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Fly on the Wall 

May 13, 2010

Venomous Fish Reproduce (and Rewrite Song Lyrics)

Rhinopias
Aquarium biologists have succeeded in spawning the lacy scorpionfish, Rhinopias. This is the first documented case of captive reproduction in this genus, which was extensively studied by a former Academy scientist, Bill Eschmeyer. Here is a picture of the proud Rhinopias parents.

These venomous fish are not overly abundant in the wild or common in the aquarium industry. They don’t have the best track record in captivity, often living for less than two years. Academy biologists thought very hard before deciding to put them on display, but were confident they could provide them with high-quality animal care.

Things seem to be working out, fish style. Since going on display last November, the two individuals have been eating well, regularly shedding their skin (a normal behavior for Rhinopias), and challenging guests to spot them among the corals.

I will admit that the ever-active whimsical lobe of my brain has sprung into action to imagine how Tin Pan Alley would have been different if people, too, signaled contentment with their lives by regularly shedding their skin. Song lyrics would be very different. “I’ve Got You Under My Skin” would need a new second verse. There surely would be a new take on that great song sung by Frank Sinatra and Ella Fitzgerald: “There I go again. About to shed my skin again. All aglow again. Takin’ a chance on love!” And so forth.

But I digress. Back to the fish.

In early March, Academy biologists found an egg raft in the Rhinopias tank. Eggs signal mucho happiness in the piscine set, even more than skin shedding. The eggs were hard to spot because they are almost completely clear. It’s possible that they mimic a comb jelly to discourage predation. Should you wonder, a “comb jelly” is an animal that looks like a jellyfish and behaves like a jellyfish, but is a different animal altogether. Since it’s transparent and about the same shape as the egg raft, it would be easy to mistake one for the other.

Our biologists have asked around among those who would know, and it appears that these are the first Rhinopias eggs that have been laid in captivity, or at least the first that have been observed and reported. The biologists assumed the eggs were infertile, and then were surprised to see them develop, and even more surprised when they hatched. Two batches of eggs have now been laid, and it has been amazing to watch the larvae develop: growing fins, a mouth, and a gut where none existed before.

Feeding really tiny larval fish of this sort is a major challenge, so every day that they survive is another triumph. Pictures of the larvae at day 2, 3, and 8 are shown below.

The scorpionfish parents live in the Water Planet exhibit (Lower Level), next to the Burmese vine snakes. Come and visit!
larvaelarvaelarvae


Filed under: Aquarium,Sustainability — Greg Farrington @ 10:17 am

23 Comments »

  1. Congratulations! A job well done. Are the fry big enough to eat baby brine shrimp? What about baby brine shrimp and spirulina ground into a paste in a fed blender 3x a day (with excess siphoned off)? Good luck raising the fry!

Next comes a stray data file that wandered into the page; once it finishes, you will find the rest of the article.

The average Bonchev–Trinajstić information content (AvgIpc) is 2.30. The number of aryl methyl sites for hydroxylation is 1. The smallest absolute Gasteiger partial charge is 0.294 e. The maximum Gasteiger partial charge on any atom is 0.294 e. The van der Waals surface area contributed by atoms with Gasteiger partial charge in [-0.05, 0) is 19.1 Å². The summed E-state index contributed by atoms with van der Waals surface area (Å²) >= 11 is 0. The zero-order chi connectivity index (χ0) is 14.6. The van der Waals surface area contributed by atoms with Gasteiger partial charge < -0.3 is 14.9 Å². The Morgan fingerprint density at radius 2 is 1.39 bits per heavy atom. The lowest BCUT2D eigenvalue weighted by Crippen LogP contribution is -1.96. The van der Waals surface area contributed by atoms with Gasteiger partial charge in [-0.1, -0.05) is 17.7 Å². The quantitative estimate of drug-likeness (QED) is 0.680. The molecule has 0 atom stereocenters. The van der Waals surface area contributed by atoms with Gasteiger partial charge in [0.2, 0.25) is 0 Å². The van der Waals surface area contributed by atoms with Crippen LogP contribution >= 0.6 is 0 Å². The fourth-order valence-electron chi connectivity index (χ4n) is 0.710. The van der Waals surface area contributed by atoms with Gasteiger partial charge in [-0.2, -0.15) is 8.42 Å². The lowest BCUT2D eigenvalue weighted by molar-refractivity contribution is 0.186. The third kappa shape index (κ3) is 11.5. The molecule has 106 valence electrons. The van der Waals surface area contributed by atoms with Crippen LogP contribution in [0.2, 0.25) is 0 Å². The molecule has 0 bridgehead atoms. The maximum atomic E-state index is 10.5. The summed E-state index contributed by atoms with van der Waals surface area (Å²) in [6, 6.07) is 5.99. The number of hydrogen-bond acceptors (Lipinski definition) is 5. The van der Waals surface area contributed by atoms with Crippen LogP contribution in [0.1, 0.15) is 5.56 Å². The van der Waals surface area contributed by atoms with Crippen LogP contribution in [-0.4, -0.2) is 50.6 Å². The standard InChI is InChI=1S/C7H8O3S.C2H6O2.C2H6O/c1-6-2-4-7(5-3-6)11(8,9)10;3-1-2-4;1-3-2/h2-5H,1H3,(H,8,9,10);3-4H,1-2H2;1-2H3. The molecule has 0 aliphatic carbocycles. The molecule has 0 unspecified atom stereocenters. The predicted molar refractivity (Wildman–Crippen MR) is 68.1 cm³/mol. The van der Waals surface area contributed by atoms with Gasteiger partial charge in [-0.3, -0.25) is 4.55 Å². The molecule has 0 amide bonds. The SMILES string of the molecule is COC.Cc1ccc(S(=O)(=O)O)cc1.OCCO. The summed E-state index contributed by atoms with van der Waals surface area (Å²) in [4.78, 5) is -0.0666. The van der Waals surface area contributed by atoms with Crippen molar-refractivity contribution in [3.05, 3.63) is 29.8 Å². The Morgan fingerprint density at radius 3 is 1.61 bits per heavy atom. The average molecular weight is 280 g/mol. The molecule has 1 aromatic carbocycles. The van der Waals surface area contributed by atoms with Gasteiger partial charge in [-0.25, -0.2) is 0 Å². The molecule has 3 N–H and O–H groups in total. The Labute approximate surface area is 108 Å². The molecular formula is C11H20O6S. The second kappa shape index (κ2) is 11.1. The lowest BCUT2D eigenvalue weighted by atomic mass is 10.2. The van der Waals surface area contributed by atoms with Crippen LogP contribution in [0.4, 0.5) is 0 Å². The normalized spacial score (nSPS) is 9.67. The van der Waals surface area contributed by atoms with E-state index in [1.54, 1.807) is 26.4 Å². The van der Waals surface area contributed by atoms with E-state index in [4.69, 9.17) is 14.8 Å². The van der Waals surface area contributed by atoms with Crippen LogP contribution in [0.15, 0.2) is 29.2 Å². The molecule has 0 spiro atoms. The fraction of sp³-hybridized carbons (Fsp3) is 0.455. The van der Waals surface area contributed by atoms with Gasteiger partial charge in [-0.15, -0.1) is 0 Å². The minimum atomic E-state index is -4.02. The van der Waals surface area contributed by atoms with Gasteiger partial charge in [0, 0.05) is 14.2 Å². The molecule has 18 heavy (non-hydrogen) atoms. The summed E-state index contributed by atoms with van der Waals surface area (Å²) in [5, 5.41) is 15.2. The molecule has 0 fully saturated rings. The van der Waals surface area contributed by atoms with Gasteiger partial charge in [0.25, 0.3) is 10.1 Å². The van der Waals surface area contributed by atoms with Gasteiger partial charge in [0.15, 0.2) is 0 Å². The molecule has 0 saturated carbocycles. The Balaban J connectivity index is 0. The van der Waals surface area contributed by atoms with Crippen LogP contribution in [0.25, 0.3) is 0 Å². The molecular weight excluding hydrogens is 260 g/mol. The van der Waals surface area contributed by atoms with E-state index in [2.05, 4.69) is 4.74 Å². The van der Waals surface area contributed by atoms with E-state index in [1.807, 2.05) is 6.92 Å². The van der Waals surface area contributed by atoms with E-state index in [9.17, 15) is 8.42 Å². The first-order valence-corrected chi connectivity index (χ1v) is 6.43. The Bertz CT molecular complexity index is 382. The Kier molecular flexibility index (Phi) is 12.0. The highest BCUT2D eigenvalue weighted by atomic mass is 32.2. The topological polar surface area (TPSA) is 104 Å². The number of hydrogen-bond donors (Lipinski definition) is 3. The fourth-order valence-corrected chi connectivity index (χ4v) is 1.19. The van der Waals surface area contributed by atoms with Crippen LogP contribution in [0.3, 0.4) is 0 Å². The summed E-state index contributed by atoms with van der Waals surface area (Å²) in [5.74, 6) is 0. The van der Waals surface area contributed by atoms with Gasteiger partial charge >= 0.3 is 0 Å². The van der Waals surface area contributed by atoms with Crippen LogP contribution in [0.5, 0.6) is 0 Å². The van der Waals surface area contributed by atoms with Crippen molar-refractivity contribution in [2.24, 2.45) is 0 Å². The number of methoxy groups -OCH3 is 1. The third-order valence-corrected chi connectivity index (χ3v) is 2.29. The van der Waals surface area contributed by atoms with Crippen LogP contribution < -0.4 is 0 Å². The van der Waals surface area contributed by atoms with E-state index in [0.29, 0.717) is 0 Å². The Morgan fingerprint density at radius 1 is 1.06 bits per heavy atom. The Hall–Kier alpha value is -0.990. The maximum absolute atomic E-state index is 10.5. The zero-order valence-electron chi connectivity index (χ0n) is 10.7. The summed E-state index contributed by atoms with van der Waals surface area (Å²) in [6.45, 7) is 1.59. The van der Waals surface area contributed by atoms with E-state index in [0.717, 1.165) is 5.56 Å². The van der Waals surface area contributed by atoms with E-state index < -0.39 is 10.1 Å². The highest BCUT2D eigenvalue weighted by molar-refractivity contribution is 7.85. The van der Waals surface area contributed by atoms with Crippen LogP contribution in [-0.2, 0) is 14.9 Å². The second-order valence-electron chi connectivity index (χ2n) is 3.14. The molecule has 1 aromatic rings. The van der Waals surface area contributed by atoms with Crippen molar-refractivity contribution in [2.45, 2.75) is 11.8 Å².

Comment by Cary — May 14, 2010 @ 6:44 am

  2. I love this story – it should be February and Valentine’s Day. I’m going to look for those lacy scorpionfish soon. These spotlights are such a great idea! A little bit of interesting science that highlights a species in the Academy – a point of reference for the next visit and adds to our science understanding. The pieces are well written and with humor. Please keep doing this!

    Comment by Marita Beckum — May 14, 2010 @ 6:51 am

  3. Wow! That’s the stuff that makes my son Ethan (5 years old), want to be a scientist at the Academy of Science! In his words “I want to work with animals! It’s cool and congratulations!”

    Comment by Ethan Myers — May 14, 2010 @ 7:20 am

  4. How wonderful, congratulations!!! Obviously something is very good with the environment to produce such a rare occurrence. Hope to see the little ones soon.

    Comment by May — May 14, 2010 @ 7:35 am

  5. Wow ! It is a marvel of civilization that little things can be appreciated.

    Comment by Bill Weber — May 14, 2010 @ 7:37 am

  6. Thanks so much for sharing this! Congratulations! And I have a question. Do the babies need to be separated from the parents? ie. As a child I had a fresh water aquarium and many live bearers would eat their babies. Is that a concern with these fish?

    thanks…… Bhavani

    Comment by Bhavani Kludt — May 14, 2010 @ 8:06 am

  7. Good job! Congratulations!

    Comment by Paul Spiegel — May 14, 2010 @ 8:42 am

  8. Sounds like a fish story to me. No really, congratulations on providing what must be a very natural habitat.

    Your story left me hanging. What do the larva eat, and how is it being provided? Are the larva still in the tank, or were they removed to develop in a lab somewhere?

    Comment by David Madfes — May 14, 2010 @ 9:10 am

  9. Awesome!!! Your fish team are justifiably proud. As an avid snorkler, I love the Academy’s aquarium, as the next best thing to being on the reef. But of course I would have missed the larvae out in the wild.
    Again, great job keeping the Mr and Missus so happy.

    Comment by Evelyn Wilson — May 14, 2010 @ 9:12 am

  10. Great job! I was wondering, since they are rare, are there any plans to release them into the ocean wherever their natural habitat is located?

    Comment by fifi — May 14, 2010 @ 9:26 am

  11. Well, human beings do shed their skin, right? But it only gets truly spectacular after a bad sunburn. Can fish get sunburns? Thank you, Chief Penguin, for shedding light on the world of song-inspiring fish.